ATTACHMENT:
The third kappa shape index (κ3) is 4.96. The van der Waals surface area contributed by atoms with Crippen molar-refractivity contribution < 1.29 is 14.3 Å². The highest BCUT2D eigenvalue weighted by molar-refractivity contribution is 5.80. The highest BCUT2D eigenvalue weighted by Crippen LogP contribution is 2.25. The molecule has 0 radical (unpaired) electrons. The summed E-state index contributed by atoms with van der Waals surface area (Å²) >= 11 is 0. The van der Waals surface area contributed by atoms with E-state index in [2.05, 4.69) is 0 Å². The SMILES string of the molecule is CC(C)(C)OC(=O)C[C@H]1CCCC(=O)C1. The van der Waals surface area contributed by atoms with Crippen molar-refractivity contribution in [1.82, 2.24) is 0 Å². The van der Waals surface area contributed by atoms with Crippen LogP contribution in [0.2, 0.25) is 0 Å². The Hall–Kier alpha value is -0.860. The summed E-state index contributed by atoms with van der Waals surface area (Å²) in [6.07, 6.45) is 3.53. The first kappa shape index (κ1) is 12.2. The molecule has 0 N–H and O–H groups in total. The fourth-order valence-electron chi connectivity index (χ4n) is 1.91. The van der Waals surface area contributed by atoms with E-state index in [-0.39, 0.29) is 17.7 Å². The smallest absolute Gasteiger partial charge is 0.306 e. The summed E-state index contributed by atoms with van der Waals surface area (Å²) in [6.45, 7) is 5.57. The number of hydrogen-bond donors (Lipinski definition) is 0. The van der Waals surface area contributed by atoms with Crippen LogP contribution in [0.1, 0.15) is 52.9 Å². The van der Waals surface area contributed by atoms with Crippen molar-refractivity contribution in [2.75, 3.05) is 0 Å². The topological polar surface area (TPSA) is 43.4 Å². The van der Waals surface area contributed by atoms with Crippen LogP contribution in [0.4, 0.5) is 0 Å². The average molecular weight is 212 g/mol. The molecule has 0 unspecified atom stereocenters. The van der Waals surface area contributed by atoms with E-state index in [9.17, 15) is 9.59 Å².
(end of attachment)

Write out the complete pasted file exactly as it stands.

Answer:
The third kappa shape index (κ3) is 4.96. The van der Waals surface area contributed by atoms with Crippen molar-refractivity contribution < 1.29 is 14.3 Å². The highest BCUT2D eigenvalue weighted by molar-refractivity contribution is 5.80. The highest BCUT2D eigenvalue weighted by Crippen LogP contribution is 2.25. The molecule has 0 radical (unpaired) electrons. The summed E-state index contributed by atoms with van der Waals surface area (Å²) >= 11 is 0. The van der Waals surface area contributed by atoms with E-state index in [2.05, 4.69) is 0 Å². The SMILES string of the molecule is CC(C)(C)OC(=O)C[C@H]1CCCC(=O)C1. The van der Waals surface area contributed by atoms with Crippen molar-refractivity contribution in [1.82, 2.24) is 0 Å². The van der Waals surface area contributed by atoms with Crippen LogP contribution in [0.2, 0.25) is 0 Å². The Hall–Kier alpha value is -0.860. The summed E-state index contributed by atoms with van der Waals surface area (Å²) in [6.07, 6.45) is 3.53. The first kappa shape index (κ1) is 12.2. The molecule has 0 N–H and O–H groups in total. The fourth-order valence-electron chi connectivity index (χ4n) is 1.91. The van der Waals surface area contributed by atoms with E-state index in [-0.39, 0.29) is 17.7 Å². The smallest absolute Gasteiger partial charge is 0.306 e. The summed E-state index contributed by atoms with van der Waals surface area (Å²) in [6.45, 7) is 5.57. The number of hydrogen-bond donors (Lipinski definition) is 0. The van der Waals surface area contributed by atoms with Crippen LogP contribution in [0.1, 0.15) is 52.9 Å². The van der Waals surface area contributed by atoms with Crippen molar-refractivity contribution in [2.75, 3.05) is 0 Å². The topological polar surface area (TPSA) is 43.4 Å². The van der Waals surface area contributed by atoms with Crippen LogP contribution in [0.4, 0.5) is 0 Å². The average molecular weight is 212 g/mol. The molecule has 0 unspecified atom stereocenters. The van der Waals surface area contributed by atoms with E-state index in [9.17, 15) is 9.59 Å².